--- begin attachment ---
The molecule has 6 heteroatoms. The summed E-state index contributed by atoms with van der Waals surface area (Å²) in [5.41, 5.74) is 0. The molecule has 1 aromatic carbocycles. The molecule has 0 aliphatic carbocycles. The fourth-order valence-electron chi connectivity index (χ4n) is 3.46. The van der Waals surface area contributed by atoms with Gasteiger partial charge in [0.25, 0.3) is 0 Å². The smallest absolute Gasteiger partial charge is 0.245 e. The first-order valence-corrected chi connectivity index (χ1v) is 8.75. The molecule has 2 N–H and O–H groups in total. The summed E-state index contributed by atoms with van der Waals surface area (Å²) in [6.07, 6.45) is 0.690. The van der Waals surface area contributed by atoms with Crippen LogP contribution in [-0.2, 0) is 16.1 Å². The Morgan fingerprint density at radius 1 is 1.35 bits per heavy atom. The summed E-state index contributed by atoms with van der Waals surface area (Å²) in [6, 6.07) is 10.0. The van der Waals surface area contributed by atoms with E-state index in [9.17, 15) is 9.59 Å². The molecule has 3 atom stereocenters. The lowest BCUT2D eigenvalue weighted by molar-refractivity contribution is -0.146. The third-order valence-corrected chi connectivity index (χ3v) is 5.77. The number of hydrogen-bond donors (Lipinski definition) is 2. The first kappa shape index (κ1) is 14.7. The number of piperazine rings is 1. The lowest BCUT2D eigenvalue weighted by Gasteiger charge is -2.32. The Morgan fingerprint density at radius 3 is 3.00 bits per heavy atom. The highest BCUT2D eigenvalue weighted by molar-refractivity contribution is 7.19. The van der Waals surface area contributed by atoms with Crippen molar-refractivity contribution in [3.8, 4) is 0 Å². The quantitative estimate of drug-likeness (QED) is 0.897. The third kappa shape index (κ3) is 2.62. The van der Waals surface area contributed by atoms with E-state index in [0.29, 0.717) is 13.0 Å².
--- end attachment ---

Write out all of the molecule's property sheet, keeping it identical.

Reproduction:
The molecule has 6 heteroatoms. The summed E-state index contributed by atoms with van der Waals surface area (Å²) in [5.41, 5.74) is 0. The molecule has 1 aromatic carbocycles. The molecule has 0 aliphatic carbocycles. The fourth-order valence-electron chi connectivity index (χ4n) is 3.46. The van der Waals surface area contributed by atoms with Gasteiger partial charge in [0.25, 0.3) is 0 Å². The smallest absolute Gasteiger partial charge is 0.245 e. The first-order valence-corrected chi connectivity index (χ1v) is 8.75. The molecule has 2 N–H and O–H groups in total. The summed E-state index contributed by atoms with van der Waals surface area (Å²) in [6.07, 6.45) is 0.690. The van der Waals surface area contributed by atoms with Crippen LogP contribution in [-0.2, 0) is 16.1 Å². The Morgan fingerprint density at radius 1 is 1.35 bits per heavy atom. The summed E-state index contributed by atoms with van der Waals surface area (Å²) in [6, 6.07) is 10.0. The van der Waals surface area contributed by atoms with E-state index in [9.17, 15) is 9.59 Å². The molecule has 3 atom stereocenters. The lowest BCUT2D eigenvalue weighted by molar-refractivity contribution is -0.146. The third-order valence-corrected chi connectivity index (χ3v) is 5.77. The number of hydrogen-bond donors (Lipinski definition) is 2. The first kappa shape index (κ1) is 14.7. The number of piperazine rings is 1. The lowest BCUT2D eigenvalue weighted by Gasteiger charge is -2.32. The Morgan fingerprint density at radius 3 is 3.00 bits per heavy atom. The highest BCUT2D eigenvalue weighted by molar-refractivity contribution is 7.19. The van der Waals surface area contributed by atoms with Crippen molar-refractivity contribution in [3.8, 4) is 0 Å². The quantitative estimate of drug-likeness (QED) is 0.897. The third kappa shape index (κ3) is 2.62. The van der Waals surface area contributed by atoms with E-state index in [0.29, 0.717) is 13.0 Å².